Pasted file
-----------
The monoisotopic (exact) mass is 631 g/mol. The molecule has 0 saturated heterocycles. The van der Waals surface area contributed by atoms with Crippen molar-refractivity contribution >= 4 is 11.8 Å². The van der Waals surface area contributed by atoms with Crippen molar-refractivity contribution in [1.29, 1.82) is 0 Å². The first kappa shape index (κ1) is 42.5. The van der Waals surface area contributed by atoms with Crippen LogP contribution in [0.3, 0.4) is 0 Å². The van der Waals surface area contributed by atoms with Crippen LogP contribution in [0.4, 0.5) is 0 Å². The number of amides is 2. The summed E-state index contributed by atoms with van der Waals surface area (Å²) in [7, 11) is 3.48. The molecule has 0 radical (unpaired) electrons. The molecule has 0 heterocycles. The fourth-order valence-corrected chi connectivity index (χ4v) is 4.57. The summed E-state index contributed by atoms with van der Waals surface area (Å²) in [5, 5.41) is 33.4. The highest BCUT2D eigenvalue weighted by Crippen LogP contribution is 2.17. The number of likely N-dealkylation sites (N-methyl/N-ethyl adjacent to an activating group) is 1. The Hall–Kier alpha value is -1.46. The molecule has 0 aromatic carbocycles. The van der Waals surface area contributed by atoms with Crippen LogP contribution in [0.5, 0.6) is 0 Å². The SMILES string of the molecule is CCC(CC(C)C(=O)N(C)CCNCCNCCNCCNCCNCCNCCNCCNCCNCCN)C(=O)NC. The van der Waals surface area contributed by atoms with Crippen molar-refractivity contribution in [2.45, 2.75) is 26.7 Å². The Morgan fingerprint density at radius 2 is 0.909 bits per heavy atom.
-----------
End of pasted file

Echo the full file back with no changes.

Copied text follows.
The monoisotopic (exact) mass is 631 g/mol. The molecule has 0 saturated heterocycles. The van der Waals surface area contributed by atoms with Crippen molar-refractivity contribution >= 4 is 11.8 Å². The van der Waals surface area contributed by atoms with Crippen molar-refractivity contribution in [1.29, 1.82) is 0 Å². The first kappa shape index (κ1) is 42.5. The van der Waals surface area contributed by atoms with Crippen LogP contribution in [0.3, 0.4) is 0 Å². The van der Waals surface area contributed by atoms with Crippen LogP contribution in [0.4, 0.5) is 0 Å². The number of amides is 2. The summed E-state index contributed by atoms with van der Waals surface area (Å²) in [7, 11) is 3.48. The molecule has 0 radical (unpaired) electrons. The molecule has 0 heterocycles. The fourth-order valence-corrected chi connectivity index (χ4v) is 4.57. The summed E-state index contributed by atoms with van der Waals surface area (Å²) in [5, 5.41) is 33.4. The highest BCUT2D eigenvalue weighted by Crippen LogP contribution is 2.17. The number of likely N-dealkylation sites (N-methyl/N-ethyl adjacent to an activating group) is 1. The Hall–Kier alpha value is -1.46. The molecule has 0 aromatic carbocycles. The van der Waals surface area contributed by atoms with Crippen LogP contribution in [0.5, 0.6) is 0 Å². The SMILES string of the molecule is CCC(CC(C)C(=O)N(C)CCNCCNCCNCCNCCNCCNCCNCCNCCNCCN)C(=O)NC. The van der Waals surface area contributed by atoms with Crippen molar-refractivity contribution in [2.45, 2.75) is 26.7 Å². The Morgan fingerprint density at radius 2 is 0.909 bits per heavy atom.